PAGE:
In the northwest of Spain, Brittany, the west of England and Ireland, you find people with the same surnames. They are all Celts. When Breton and Cornish sailors meet at sea they understand each other’s dialects.
One remembers the saying that Brittany was originally joined on to Cornwall, but how Galicia fits into this is more mysterious, even though if you look at the map it isn’t so far – relatively speaking – from the south coast of Brittany to the north-west coast of Spain.
Jean Anouilh’s (1910-87) work ranges from high drama to absurdist farce. He is best known for his 1943 play Antigone, an adaptation of Sophocles’ classical drama; and a thinly veiled attack on Marshal Pétain’s Vichy government. His complete works are available in Gallimard’s La Pleiade series and La Table Ronde’s paperback imprint La Petite Vermillon.
Anouilh is from Andorra. In the small village of Cerisols where his father is a tailor, all fifty inhabitants are named Anouilh. Andorra is a separate-apart place — and Anouilh is a separate-apart person.
He is well known as the great contemporary playwright in London, New York, Paris, Spain . . . and he is completely unknown as a personality and takes great care to remain so.
The scathing wit of his plays then, which is so famous translated, adapted, from whom does it come? What is Anouilh? Does anyone know if he is thirty or seventy? Has anyone seen him? Does he never eat in restaurants, go to public places? At opening nights of his plays, while sophisticated revelations of the decadence of society flash across the stage alternately with visions of a certain fleur bleue lost purity — drawing peals of laughter from the audience one minute and gasps of shock the next, even sometimes tears — there is a slight man seated high among the public in the cheapest seats, incognito. He is hidden like a mole from the lights. His face is gentle. There is apparently no connection between him and the biting power on the stage . . . unless it is in the intensity of the small eyes behind the steel-rimmed spectacles.Continue reading BookBlast® Archive | Jean Anouilh interviewed by Gael Elton Mayo | Queen Magazine, 1956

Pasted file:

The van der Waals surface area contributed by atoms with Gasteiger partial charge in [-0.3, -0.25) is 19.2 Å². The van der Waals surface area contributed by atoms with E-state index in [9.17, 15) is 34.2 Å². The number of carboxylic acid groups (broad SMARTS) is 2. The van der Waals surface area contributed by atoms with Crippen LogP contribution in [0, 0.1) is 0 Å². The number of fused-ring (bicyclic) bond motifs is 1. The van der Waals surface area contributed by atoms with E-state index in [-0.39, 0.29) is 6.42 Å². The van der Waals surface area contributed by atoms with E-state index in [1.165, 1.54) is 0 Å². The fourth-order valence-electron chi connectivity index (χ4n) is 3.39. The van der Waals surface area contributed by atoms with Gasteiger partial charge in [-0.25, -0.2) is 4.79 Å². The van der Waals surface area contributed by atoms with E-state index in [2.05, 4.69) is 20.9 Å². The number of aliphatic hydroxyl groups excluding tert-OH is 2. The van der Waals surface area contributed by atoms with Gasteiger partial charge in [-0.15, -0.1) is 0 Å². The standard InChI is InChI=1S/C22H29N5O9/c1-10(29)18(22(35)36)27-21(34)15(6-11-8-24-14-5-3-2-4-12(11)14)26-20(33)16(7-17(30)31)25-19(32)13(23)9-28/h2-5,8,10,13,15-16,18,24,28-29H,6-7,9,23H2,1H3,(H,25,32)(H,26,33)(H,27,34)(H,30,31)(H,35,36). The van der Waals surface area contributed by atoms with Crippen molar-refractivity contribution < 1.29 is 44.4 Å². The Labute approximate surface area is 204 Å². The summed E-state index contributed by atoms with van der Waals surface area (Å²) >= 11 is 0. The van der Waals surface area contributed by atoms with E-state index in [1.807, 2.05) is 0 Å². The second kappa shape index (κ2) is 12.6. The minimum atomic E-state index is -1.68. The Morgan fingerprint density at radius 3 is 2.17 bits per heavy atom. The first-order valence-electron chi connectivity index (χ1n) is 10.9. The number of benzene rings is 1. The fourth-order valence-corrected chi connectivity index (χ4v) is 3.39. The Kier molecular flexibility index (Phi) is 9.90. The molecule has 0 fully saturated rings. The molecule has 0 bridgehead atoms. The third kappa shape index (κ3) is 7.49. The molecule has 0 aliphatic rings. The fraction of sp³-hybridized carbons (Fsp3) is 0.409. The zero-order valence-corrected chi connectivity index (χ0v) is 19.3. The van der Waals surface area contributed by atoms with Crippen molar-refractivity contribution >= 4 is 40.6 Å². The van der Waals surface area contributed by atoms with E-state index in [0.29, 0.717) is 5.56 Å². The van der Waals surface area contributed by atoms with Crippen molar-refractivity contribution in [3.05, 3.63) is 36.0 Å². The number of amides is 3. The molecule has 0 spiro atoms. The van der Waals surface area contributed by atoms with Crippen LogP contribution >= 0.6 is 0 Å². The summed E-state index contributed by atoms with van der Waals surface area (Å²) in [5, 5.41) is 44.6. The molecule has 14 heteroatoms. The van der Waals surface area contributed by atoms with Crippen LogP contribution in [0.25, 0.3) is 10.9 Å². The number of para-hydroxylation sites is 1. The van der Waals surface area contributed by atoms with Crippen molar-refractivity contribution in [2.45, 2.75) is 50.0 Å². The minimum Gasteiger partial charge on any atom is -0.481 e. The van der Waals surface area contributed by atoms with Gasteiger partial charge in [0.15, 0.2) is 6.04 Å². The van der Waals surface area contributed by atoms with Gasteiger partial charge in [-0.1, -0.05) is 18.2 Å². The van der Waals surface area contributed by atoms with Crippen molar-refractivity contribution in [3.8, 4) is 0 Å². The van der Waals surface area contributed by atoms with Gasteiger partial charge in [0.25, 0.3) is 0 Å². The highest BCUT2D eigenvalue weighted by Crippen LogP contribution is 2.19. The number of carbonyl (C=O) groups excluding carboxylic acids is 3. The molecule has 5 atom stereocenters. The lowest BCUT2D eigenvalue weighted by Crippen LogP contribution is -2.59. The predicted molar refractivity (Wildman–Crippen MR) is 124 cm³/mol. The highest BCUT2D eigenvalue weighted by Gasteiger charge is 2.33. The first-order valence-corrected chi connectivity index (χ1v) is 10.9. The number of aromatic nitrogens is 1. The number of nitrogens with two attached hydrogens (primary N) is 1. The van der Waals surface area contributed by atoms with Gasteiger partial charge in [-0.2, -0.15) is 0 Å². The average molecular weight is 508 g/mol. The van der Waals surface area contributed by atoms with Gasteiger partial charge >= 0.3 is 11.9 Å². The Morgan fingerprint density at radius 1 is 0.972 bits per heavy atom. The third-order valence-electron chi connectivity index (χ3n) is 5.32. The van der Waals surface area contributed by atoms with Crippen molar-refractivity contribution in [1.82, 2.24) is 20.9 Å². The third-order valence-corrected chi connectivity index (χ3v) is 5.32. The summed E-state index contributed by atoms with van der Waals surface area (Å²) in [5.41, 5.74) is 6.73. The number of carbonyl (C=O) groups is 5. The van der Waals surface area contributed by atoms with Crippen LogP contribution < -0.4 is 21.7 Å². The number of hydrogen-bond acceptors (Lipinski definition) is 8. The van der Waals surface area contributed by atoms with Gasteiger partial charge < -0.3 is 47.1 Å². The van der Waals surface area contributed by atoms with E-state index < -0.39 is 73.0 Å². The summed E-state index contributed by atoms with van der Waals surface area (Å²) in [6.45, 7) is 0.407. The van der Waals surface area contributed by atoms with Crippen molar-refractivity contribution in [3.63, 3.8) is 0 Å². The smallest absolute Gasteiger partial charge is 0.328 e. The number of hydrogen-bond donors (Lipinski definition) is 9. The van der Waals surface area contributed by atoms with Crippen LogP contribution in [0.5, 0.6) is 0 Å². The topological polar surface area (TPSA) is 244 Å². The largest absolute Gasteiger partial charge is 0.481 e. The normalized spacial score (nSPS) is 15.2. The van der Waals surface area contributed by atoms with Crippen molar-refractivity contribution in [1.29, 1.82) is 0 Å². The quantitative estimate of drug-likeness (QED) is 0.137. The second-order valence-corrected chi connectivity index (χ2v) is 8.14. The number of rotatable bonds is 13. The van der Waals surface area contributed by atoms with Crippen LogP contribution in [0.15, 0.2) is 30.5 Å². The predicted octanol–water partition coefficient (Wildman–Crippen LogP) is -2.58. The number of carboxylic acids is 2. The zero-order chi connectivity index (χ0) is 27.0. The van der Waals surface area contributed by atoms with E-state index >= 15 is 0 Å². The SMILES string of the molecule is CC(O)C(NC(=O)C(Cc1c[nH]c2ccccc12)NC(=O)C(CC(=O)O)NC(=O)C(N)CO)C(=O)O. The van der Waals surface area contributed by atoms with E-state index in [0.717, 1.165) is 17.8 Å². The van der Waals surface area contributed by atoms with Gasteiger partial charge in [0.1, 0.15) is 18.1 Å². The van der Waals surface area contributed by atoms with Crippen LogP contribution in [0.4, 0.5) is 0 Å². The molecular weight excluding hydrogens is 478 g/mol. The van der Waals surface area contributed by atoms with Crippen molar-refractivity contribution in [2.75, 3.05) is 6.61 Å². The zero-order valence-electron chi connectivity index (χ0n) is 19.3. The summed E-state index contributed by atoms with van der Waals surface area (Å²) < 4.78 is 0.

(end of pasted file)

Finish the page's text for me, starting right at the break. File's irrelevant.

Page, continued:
Madrid is a small town, yet it is not provincial; a clever achievement, “There goes so-and-so in his Jaguar, or X on his Vespa,” contributes to a really Main Street atmosphere – yet there are no provincial qualities of narrow mindedness or hypocrisy. On the contrary, we have rarely been anywhere more open in its general views about eccentricities of the human character. The small family is warm – the freedom is still great.
And at night this capital sounds like the country. From our apartment (which is in the middle, of the city) we hear donkeys braying, turkeys and cocks crowing . . . these last live in a barnyard next door to the British Embassy but are apparently not for English breakfast eggs, they just belong to a neighbour with space.